Louise Bourgeois: La Famille
Essay by Thomas Kellein. Text by Louise Bourgeois.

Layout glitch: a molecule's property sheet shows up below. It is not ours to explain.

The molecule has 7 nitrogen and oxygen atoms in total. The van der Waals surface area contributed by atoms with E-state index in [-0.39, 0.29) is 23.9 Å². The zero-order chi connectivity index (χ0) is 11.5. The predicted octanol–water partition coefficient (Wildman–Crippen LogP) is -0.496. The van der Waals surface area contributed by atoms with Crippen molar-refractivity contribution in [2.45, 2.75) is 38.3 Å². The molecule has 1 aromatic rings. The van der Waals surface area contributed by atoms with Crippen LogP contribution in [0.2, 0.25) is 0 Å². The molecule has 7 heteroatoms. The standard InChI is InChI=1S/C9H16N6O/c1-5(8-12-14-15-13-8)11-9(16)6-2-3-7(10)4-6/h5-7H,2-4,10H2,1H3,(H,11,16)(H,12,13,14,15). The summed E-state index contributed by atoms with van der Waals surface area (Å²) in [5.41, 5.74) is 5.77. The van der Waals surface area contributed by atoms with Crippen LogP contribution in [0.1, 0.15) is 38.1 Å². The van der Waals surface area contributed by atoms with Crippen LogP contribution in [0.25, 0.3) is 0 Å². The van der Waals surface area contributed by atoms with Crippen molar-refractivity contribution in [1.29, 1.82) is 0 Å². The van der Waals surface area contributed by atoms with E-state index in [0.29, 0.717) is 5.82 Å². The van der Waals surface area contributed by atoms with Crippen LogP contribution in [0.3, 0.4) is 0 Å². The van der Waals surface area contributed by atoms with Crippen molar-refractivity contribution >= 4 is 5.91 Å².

The fear of being born into the world an unwanted girl; the fear of becoming a pawn in the lives of her parents; the fear of failing as a wife, mother and artist: Over the course of her 70 years as an artist, Louise Bourgeois, born in 1911 in Paris, has always placed the psychology of family at the center of her work. Bourgeois left her homeland in 1938, without a degree, to live in New York with her husband, Robert Goldwater, a curator at The Museum of Modern Art. In 1940, the couple adopted their first son, and in 1941 Bourgeois gave birth to two more boys. Her artistic oeuvre deals almost exclusively with the fear of not being able to live up to the roles she was born into and took on. Most of her early works consisted of paintings on the theme of family, many of which have rarely, if ever, been reproduced. When she first began sculpting, she portrayed children and family members as stakes fatefully stuck in the ground, "Personnages," with windows and openings, who occasionally carried small packages, but who seemed mute and paralyzed. Her later work grew more sexualized, and after the death of her husband, she pursued the paternal element intensely. This thematic gathering of 20 paintings, more than 60 drawings, 35 sculptures and 5 embroideries made between 1935 and 2005 is also, by virtue of the centrality of family to her oeuvre, an overarching retrospective, a focused view of her career.